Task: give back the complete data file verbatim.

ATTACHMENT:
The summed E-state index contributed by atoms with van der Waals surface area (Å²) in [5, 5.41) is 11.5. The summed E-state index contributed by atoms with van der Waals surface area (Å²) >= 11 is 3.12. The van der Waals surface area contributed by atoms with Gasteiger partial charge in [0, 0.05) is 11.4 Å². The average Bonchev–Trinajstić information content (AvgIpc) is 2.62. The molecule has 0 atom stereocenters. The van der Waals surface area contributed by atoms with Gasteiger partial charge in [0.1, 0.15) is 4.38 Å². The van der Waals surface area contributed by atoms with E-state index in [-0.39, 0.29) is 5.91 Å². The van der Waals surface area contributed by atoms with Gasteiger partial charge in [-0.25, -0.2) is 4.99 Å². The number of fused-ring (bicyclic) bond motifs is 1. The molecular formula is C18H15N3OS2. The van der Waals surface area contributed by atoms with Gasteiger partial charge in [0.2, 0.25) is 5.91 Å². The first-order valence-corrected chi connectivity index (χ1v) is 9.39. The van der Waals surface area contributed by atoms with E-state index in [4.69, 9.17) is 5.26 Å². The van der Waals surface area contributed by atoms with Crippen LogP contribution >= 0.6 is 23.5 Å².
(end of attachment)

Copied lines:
The summed E-state index contributed by atoms with van der Waals surface area (Å²) in [5, 5.41) is 11.5. The summed E-state index contributed by atoms with van der Waals surface area (Å²) >= 11 is 3.12. The van der Waals surface area contributed by atoms with Gasteiger partial charge in [0, 0.05) is 11.4 Å². The average Bonchev–Trinajstić information content (AvgIpc) is 2.62. The molecule has 0 atom stereocenters. The van der Waals surface area contributed by atoms with Gasteiger partial charge in [0.1, 0.15) is 4.38 Å². The van der Waals surface area contributed by atoms with E-state index in [-0.39, 0.29) is 5.91 Å². The van der Waals surface area contributed by atoms with Gasteiger partial charge in [-0.25, -0.2) is 4.99 Å². The number of fused-ring (bicyclic) bond motifs is 1. The molecular formula is C18H15N3OS2. The van der Waals surface area contributed by atoms with Gasteiger partial charge in [0.2, 0.25) is 5.91 Å². The first-order valence-corrected chi connectivity index (χ1v) is 9.39. The van der Waals surface area contributed by atoms with E-state index in [4.69, 9.17) is 5.26 Å². The van der Waals surface area contributed by atoms with Crippen LogP contribution >= 0.6 is 23.5 Å².